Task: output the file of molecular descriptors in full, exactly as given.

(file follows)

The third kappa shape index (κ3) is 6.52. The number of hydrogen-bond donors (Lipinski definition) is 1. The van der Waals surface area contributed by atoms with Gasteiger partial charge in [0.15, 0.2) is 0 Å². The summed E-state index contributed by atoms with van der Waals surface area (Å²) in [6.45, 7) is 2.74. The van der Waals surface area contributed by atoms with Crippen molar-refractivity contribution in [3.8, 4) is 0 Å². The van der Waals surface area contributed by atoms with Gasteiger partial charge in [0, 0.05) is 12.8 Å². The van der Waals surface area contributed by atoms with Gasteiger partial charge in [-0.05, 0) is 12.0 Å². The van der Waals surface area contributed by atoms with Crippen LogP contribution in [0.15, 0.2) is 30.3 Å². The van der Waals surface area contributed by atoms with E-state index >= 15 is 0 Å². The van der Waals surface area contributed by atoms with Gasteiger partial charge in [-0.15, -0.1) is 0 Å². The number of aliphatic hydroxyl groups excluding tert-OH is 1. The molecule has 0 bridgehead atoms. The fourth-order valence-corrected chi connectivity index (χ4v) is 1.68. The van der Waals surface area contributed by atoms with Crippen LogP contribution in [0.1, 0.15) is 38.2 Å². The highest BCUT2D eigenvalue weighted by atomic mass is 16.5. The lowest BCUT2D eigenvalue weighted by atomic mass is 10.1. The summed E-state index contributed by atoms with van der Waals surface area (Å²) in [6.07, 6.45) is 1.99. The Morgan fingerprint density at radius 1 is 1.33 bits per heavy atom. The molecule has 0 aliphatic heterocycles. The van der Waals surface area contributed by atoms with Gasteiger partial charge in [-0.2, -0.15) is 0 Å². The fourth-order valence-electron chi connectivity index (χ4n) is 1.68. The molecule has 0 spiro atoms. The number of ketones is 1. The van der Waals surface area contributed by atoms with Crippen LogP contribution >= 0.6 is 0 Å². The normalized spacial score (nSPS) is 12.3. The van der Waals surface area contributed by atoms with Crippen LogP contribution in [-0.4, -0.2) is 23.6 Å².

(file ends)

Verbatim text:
The third kappa shape index (κ3) is 6.52. The number of hydrogen-bond donors (Lipinski definition) is 1. The van der Waals surface area contributed by atoms with Gasteiger partial charge in [0.15, 0.2) is 0 Å². The summed E-state index contributed by atoms with van der Waals surface area (Å²) in [6.45, 7) is 2.74. The van der Waals surface area contributed by atoms with Crippen molar-refractivity contribution in [3.8, 4) is 0 Å². The van der Waals surface area contributed by atoms with Gasteiger partial charge in [0, 0.05) is 12.8 Å². The van der Waals surface area contributed by atoms with Gasteiger partial charge in [-0.05, 0) is 12.0 Å². The van der Waals surface area contributed by atoms with Crippen LogP contribution in [0.15, 0.2) is 30.3 Å². The van der Waals surface area contributed by atoms with E-state index >= 15 is 0 Å². The van der Waals surface area contributed by atoms with Gasteiger partial charge in [-0.15, -0.1) is 0 Å². The number of aliphatic hydroxyl groups excluding tert-OH is 1. The molecule has 0 bridgehead atoms. The fourth-order valence-corrected chi connectivity index (χ4v) is 1.68. The van der Waals surface area contributed by atoms with Crippen LogP contribution in [0.1, 0.15) is 38.2 Å². The highest BCUT2D eigenvalue weighted by atomic mass is 16.5. The lowest BCUT2D eigenvalue weighted by atomic mass is 10.1. The summed E-state index contributed by atoms with van der Waals surface area (Å²) in [6.07, 6.45) is 1.99. The Morgan fingerprint density at radius 1 is 1.33 bits per heavy atom. The molecule has 0 aliphatic heterocycles. The van der Waals surface area contributed by atoms with Gasteiger partial charge in [-0.2, -0.15) is 0 Å². The fourth-order valence-electron chi connectivity index (χ4n) is 1.68. The molecule has 0 spiro atoms. The number of ketones is 1. The van der Waals surface area contributed by atoms with Crippen LogP contribution >= 0.6 is 0 Å². The normalized spacial score (nSPS) is 12.3. The van der Waals surface area contributed by atoms with Crippen LogP contribution in [-0.4, -0.2) is 23.6 Å².